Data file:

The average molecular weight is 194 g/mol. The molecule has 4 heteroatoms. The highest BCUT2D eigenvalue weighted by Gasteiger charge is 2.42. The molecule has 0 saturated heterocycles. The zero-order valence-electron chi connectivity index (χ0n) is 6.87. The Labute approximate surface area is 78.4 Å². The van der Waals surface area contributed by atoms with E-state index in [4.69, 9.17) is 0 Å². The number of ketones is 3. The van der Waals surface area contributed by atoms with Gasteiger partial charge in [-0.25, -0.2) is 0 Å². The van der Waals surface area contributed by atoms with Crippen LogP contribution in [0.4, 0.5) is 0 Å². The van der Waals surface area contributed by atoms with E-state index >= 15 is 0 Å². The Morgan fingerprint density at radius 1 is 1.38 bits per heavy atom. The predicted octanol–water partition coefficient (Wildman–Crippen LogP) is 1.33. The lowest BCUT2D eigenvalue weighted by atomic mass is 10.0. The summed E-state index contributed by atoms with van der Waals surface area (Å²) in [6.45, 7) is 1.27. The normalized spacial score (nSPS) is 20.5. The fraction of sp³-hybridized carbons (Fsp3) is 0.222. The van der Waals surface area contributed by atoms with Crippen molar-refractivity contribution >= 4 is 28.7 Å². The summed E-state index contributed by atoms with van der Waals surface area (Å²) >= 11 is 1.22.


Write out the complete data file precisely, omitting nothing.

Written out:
The average molecular weight is 194 g/mol. The molecule has 4 heteroatoms. The highest BCUT2D eigenvalue weighted by Gasteiger charge is 2.42. The molecule has 0 saturated heterocycles. The zero-order valence-electron chi connectivity index (χ0n) is 6.87. The Labute approximate surface area is 78.4 Å². The van der Waals surface area contributed by atoms with E-state index in [4.69, 9.17) is 0 Å². The number of ketones is 3. The van der Waals surface area contributed by atoms with Gasteiger partial charge in [-0.25, -0.2) is 0 Å². The van der Waals surface area contributed by atoms with Crippen LogP contribution in [0.4, 0.5) is 0 Å². The van der Waals surface area contributed by atoms with E-state index >= 15 is 0 Å². The Morgan fingerprint density at radius 1 is 1.38 bits per heavy atom. The predicted octanol–water partition coefficient (Wildman–Crippen LogP) is 1.33. The lowest BCUT2D eigenvalue weighted by atomic mass is 10.0. The summed E-state index contributed by atoms with van der Waals surface area (Å²) in [6.45, 7) is 1.27. The normalized spacial score (nSPS) is 20.5. The fraction of sp³-hybridized carbons (Fsp3) is 0.222. The van der Waals surface area contributed by atoms with Crippen molar-refractivity contribution >= 4 is 28.7 Å². The summed E-state index contributed by atoms with van der Waals surface area (Å²) >= 11 is 1.22.